Your Guide to Proper Hydration

Your mom, your doctor, your teachers, your trainers, and the other guardians of your health have told you all your life to drink more fluids. You hear the advice to drink more all around you, so you know you need to drink more, but you might not know why water is so important or exactly how much you need.

The human body is composed of up to 65% water. Your brain, heart, and lungs contain an even higher percentage of water. Every system, function, and cell in your body requires water to thrive.

If you’re dehydrated even just a little bit, your health can take a serious hit. Mild dehydration lowers your blood volume, decreases concentration, causes headaches, and more. Chronic dehydration often contributes to kidney stones and urinary tract infections.

Let’s take a look at some of the ways water improves your health to motivate you to drink more.

Benefits of drinking water

Your circulatory system, lymphatic system, and metabolism, just to name a few, need water to stay humming. You can practically visualize water helping every fluid and process inside your body flow.

Your body needs water for:

  • Hormone production
  • Neurotransmitter movement
  • Body temperature regulation
  • Oxygen transport in the blood
  • Blood volume regulation
  • Shock absorption and joint lubrication
  • Food digestion and metabolism
  • Waste detoxification
  • Mucous membrane lubrication

Water has a profound impact on your efforts to stay fit too, including weight loss and muscle recovery. Water keeps your metabolism moving, flushes out lactic acid, and helps keep you from overeating when you’re actually thirsty.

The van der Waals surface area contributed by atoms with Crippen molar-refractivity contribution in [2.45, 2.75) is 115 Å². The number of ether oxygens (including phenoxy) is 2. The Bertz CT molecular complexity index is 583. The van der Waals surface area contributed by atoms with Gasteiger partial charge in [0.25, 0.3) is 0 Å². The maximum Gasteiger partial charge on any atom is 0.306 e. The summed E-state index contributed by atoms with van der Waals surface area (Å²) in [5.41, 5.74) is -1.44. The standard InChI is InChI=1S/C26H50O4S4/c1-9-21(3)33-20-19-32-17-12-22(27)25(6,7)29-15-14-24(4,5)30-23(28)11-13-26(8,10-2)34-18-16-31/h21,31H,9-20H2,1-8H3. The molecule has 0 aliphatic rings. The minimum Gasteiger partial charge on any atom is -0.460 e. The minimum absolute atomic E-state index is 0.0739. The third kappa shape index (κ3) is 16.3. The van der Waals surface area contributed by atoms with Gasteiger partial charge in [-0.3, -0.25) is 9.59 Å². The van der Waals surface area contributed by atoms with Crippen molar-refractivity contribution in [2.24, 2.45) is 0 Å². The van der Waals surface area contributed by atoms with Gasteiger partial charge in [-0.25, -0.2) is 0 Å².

The unassuming substance also helps keep your body from overheating during these still-hot last days of summer.

Now that you know what water is good for, you might be wondering just how much your body needs to operate at max capacity.

How much water you need daily

An easy way to remember how much water you need is to divide your body weight in half.

So, for example, a 150lb person needs at least 75 ounces of water per day.

150/2=75 ounces

This is just the starting point, the minimum.

When it’s hot out, you’re sweating, or you’re exercising vigorously, you need to drink more than that. If you plan on working out for more than an hour straight, you might need to add a sports drink to keep your electrolytes balanced.

You’ll know if you’re getting enough water for sure by checking your urine color. Clear or lightly tinted urine indicates proper hydration while darker yellows signal mild dehydration.

If you’re one of those people who doesn’t like to drink water or don’t track it, we’ve got a few tips to help you get your daily quota.

Tips to help you drink more water

Get out the measuring cups

Find a nice-looking water bottle that makes you want to drink more water. Measure out and mark each cup (8 oz) of water on the side of the bottle in permanent marker. Determine how many bottle refills you need to hit your daily quota, and try to hit that goal every day.

Populate your living spaces with water

Place a full bottle of water in each of the spaces where you spend the most time. Keep one bottle at your bedside, one at your desk, one in your lunch bag, and one at the dinner table. Don’t leave the designated area until you’ve drank the water there. For example, don’t get out of bed in the morning until you’ve drank your bedside bottle.

Work your way up

You may not be able to drink 75+ ounces of water the first day you try. If 60 ounces is all you can manage on day one, try to drink 4 more ounces the next day. Keep increasing the amount in increments until you hit optimal levels. (Side note: As your body adapts to the water, you’ll start urinating less frequently too.)

Make your water more enticing

Keep a pitcher of infused water in your fridge to make your water easier to swallow. A sliced cucumber and a few sprigs of mint taste refreshing while a hit of ginger and a cut-up lemon invigorate your taste buds. Non-caffeinated tea is also another way to sneak in more water.

Hopefully this guide motivates you to drink up and feed your body what it needs for maximum health benefits. Cheers to that!

References:

Cleveland Clinic

US Geological Survey

WebMD 1 and 2